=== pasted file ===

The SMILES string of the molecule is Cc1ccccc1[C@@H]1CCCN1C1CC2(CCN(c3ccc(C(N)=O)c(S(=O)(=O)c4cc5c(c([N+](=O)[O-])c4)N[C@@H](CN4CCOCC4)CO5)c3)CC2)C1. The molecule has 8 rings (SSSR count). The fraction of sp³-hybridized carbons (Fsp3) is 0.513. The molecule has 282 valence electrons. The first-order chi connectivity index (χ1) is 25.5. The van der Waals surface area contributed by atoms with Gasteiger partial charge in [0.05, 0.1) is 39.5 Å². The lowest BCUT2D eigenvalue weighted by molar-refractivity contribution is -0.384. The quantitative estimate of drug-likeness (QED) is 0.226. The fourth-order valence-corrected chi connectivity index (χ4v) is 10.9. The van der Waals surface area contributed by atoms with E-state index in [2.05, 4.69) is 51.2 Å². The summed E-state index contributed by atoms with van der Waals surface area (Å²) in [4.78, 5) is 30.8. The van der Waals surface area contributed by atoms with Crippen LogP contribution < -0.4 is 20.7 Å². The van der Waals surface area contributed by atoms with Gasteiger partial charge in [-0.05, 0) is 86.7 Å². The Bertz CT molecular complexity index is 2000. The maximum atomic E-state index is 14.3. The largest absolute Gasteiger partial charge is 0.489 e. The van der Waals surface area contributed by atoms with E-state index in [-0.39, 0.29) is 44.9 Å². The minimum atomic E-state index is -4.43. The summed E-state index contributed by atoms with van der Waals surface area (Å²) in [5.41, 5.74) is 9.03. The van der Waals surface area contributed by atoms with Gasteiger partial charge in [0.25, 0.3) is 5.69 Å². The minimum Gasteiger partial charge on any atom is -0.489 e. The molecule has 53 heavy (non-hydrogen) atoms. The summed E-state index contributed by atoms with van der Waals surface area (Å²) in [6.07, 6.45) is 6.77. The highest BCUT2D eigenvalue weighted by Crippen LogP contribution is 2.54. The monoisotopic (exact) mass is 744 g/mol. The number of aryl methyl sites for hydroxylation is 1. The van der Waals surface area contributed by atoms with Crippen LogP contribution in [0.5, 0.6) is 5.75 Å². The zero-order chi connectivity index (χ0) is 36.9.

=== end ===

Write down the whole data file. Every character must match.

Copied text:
The SMILES string of the molecule is Cc1ccccc1[C@@H]1CCCN1C1CC2(CCN(c3ccc(C(N)=O)c(S(=O)(=O)c4cc5c(c([N+](=O)[O-])c4)N[C@@H](CN4CCOCC4)CO5)c3)CC2)C1. The molecule has 8 rings (SSSR count). The fraction of sp³-hybridized carbons (Fsp3) is 0.513. The molecule has 282 valence electrons. The first-order chi connectivity index (χ1) is 25.5. The van der Waals surface area contributed by atoms with Gasteiger partial charge in [0.05, 0.1) is 39.5 Å². The lowest BCUT2D eigenvalue weighted by molar-refractivity contribution is -0.384. The quantitative estimate of drug-likeness (QED) is 0.226. The fourth-order valence-corrected chi connectivity index (χ4v) is 10.9. The van der Waals surface area contributed by atoms with E-state index in [2.05, 4.69) is 51.2 Å². The summed E-state index contributed by atoms with van der Waals surface area (Å²) in [4.78, 5) is 30.8. The van der Waals surface area contributed by atoms with Crippen LogP contribution < -0.4 is 20.7 Å². The van der Waals surface area contributed by atoms with Gasteiger partial charge in [-0.05, 0) is 86.7 Å². The Bertz CT molecular complexity index is 2000. The maximum atomic E-state index is 14.3. The largest absolute Gasteiger partial charge is 0.489 e. The van der Waals surface area contributed by atoms with E-state index in [-0.39, 0.29) is 44.9 Å². The minimum atomic E-state index is -4.43. The summed E-state index contributed by atoms with van der Waals surface area (Å²) in [5.41, 5.74) is 9.03. The van der Waals surface area contributed by atoms with Gasteiger partial charge in [0.25, 0.3) is 5.69 Å². The minimum Gasteiger partial charge on any atom is -0.489 e. The molecule has 53 heavy (non-hydrogen) atoms. The summed E-state index contributed by atoms with van der Waals surface area (Å²) in [6.07, 6.45) is 6.77. The highest BCUT2D eigenvalue weighted by Crippen LogP contribution is 2.54. The monoisotopic (exact) mass is 744 g/mol. The number of aryl methyl sites for hydroxylation is 1. The van der Waals surface area contributed by atoms with Crippen LogP contribution in [0.5, 0.6) is 5.75 Å². The zero-order chi connectivity index (χ0) is 36.9.